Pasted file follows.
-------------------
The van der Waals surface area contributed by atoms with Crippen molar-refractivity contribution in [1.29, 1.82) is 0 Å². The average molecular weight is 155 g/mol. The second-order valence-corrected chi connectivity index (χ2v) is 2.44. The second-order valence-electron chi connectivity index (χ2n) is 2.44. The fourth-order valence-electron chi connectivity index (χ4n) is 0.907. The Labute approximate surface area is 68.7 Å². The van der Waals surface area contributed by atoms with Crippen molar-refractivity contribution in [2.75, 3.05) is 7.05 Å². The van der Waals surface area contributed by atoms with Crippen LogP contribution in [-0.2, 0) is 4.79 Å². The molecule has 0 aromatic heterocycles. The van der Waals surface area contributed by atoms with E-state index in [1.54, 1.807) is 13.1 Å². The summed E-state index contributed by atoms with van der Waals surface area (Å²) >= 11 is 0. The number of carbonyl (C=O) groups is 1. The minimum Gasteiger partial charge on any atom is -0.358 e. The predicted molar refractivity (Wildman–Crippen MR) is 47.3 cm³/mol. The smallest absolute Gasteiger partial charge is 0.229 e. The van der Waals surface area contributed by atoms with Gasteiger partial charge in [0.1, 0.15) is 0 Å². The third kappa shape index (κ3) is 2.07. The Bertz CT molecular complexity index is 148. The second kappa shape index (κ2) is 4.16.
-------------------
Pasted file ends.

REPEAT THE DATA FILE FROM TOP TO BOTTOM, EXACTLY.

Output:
The van der Waals surface area contributed by atoms with Crippen molar-refractivity contribution in [1.29, 1.82) is 0 Å². The average molecular weight is 155 g/mol. The second-order valence-corrected chi connectivity index (χ2v) is 2.44. The second-order valence-electron chi connectivity index (χ2n) is 2.44. The fourth-order valence-electron chi connectivity index (χ4n) is 0.907. The Labute approximate surface area is 68.7 Å². The van der Waals surface area contributed by atoms with Crippen molar-refractivity contribution in [2.75, 3.05) is 7.05 Å². The van der Waals surface area contributed by atoms with Crippen LogP contribution in [-0.2, 0) is 4.79 Å². The molecule has 0 aromatic heterocycles. The van der Waals surface area contributed by atoms with E-state index in [1.54, 1.807) is 13.1 Å². The summed E-state index contributed by atoms with van der Waals surface area (Å²) >= 11 is 0. The number of carbonyl (C=O) groups is 1. The minimum Gasteiger partial charge on any atom is -0.358 e. The predicted molar refractivity (Wildman–Crippen MR) is 47.3 cm³/mol. The smallest absolute Gasteiger partial charge is 0.229 e. The van der Waals surface area contributed by atoms with Gasteiger partial charge in [0.1, 0.15) is 0 Å². The third kappa shape index (κ3) is 2.07. The Bertz CT molecular complexity index is 148. The second kappa shape index (κ2) is 4.16.